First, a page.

The City Planning Commission voted unanimously in support of outgoing Borough President Marty Markowitz’s plan to revamp the former Childs Restaurant in Coney Island and turn it into an amphitheater and upscale eatery, Brooklyn Paper reported.
However, local residents are less than thrilled about the plan, which will require $53,000,000 in city funds to transform the landmarked but dilapidated 89-year-old building. Neighborhood activists told the newspaper that the money would be better spent repairing Coney’s hurricane-shattered infrastructure, which still suffers from occasional heat and power outages, in addition to sewers that flood when it rains.
And others worried about the traffic and noise from the planned venue, which Markowitz hopes will host 40 concerts a year. The community board voted down Markowitz’s plan two months ago, and Landmarks approved it over the summer.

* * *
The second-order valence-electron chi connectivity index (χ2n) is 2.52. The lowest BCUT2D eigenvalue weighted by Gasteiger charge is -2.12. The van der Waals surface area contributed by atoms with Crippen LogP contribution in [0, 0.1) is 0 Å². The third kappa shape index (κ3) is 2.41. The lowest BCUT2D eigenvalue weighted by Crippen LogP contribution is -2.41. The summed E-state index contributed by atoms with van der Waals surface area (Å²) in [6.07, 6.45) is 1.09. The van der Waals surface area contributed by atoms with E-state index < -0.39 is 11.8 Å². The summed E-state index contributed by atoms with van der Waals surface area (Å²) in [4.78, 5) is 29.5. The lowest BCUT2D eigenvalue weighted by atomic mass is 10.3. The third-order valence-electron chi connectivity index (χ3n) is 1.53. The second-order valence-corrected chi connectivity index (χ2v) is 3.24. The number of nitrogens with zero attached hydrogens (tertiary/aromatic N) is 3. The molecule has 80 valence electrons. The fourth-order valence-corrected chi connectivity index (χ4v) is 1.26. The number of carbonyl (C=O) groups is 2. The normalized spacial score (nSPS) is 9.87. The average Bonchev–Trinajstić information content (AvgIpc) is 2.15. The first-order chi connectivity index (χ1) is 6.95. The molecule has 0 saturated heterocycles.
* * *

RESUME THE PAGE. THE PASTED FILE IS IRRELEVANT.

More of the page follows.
Yesterday the City Planning Commission changed zoning laws to allow homeowners to elevate properties in storm areas without violating height restrictions. The Daily News reports that homeowners faced higher insurance bills if they didn’t elevate their properties, but to elevate, some would have to eliminate the top floor of the home to comply with zoning. The new resolution says that storm-related elevation does not count against any neighborhood height restrictions. Now property owners can build as high as 10 feet, although they cannot create any extra living space. They are allowed to use the space underneath their house as a car port or patio. The city also addressed ways to protect commercial properties against future storms, like moving generators and mechanical systems, while keeping the storefronts looking attractive.